Interestingly, the performance of NOCs in other oil-producing countries like Brazil, Malaysia, and Venezuela easily outshine whatever the NNPC has on its emblem. It should be noted that these nations benefited from the OPEC move to make the oil industries of its oil-producing members independent of IOC control. For instance, one of them, the Brazillian NOC Petrobras, which is listed on the New York Stock Exchange, was recently among the Fortune 500 companies with over $70 billion revenue as of 2019. 

Unfortunately, this same performance remains imaginary for the NNPC in Africa, despite being the official national oil company of Nigeria, Africa’s largest oil producer. Angola’s NOC Sonangol founded in 1976, a year before the NNPC, reports $17 billion as its revenue for 2018. These examples betray the NNPC’s competence and its management of Nigeria’s oil and gas industry, a sector with a domino effect on Nigeria’s oil-dependent economy. In the wake of eco-criticism of fossil fuels, most of these NOCs have boldly stepped out of their petroleum boundaries to take on projects in biofuel, and futuristic energy forms.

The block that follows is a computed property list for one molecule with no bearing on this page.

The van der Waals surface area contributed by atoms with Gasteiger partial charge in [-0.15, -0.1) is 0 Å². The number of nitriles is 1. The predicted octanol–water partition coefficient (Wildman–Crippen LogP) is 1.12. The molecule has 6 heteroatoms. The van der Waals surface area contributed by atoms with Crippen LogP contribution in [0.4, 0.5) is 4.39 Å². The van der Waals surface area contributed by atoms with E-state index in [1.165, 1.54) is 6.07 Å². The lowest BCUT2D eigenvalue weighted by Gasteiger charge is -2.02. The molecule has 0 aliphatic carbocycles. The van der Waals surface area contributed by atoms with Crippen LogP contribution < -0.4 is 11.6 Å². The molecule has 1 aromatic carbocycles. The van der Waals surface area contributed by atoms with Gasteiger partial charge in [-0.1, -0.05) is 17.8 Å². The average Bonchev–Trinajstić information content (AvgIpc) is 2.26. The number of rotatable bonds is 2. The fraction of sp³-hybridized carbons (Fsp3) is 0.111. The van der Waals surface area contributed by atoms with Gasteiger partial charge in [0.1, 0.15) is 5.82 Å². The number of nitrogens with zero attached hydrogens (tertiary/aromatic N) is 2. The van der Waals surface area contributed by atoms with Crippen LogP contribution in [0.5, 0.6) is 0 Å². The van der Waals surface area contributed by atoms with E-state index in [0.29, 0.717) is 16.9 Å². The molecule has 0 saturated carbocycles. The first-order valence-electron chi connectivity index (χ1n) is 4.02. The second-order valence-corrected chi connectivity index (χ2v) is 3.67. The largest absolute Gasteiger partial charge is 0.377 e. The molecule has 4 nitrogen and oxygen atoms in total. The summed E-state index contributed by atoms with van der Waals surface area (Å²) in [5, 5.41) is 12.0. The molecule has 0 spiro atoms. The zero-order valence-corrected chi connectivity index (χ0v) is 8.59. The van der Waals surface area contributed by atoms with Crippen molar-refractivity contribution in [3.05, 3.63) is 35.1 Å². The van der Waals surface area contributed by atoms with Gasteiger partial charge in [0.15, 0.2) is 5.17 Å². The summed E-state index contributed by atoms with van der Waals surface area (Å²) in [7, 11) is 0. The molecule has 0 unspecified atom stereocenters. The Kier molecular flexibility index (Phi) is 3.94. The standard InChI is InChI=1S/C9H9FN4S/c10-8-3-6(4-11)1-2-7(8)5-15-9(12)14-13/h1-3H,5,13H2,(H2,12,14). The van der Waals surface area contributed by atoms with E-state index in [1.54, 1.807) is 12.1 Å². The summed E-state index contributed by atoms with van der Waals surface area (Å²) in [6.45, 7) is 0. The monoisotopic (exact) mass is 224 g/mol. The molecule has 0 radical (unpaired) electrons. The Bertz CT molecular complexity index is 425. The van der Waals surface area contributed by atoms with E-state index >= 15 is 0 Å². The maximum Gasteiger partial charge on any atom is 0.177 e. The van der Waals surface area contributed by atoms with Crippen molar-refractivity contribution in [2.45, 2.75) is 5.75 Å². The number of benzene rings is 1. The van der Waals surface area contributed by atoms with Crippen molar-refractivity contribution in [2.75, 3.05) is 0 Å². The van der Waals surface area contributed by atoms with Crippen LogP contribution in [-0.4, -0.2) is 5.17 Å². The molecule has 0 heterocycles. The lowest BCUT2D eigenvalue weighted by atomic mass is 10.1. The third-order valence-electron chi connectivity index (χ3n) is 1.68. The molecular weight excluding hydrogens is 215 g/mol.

Conclusively, one can see the many flaws that mar Nigeria’s oil and gas industry, and the integrity of her manager, the NNPC. There is the debilitating effect of corruption, the political instability that stall policies, and the strong disregard for law and its retribution, which has created a big hole in the nation’s oil industry. These deficiencies have limited the impact of the enormous oil wealth on her population. 

Now, the talks for a Petroleum Industry Governance Bill cast the industry in a new light. Hopefully, if passed, the bill will bring respite to the Nigerian oil and gas industry where it intends to trigger growth, sectoral transformation, and prosperity. It hopes to internationalize the Nigerian oil and gas industry and bring it on a competitive par with other top oil industries.

To be Continued…

Oti Francis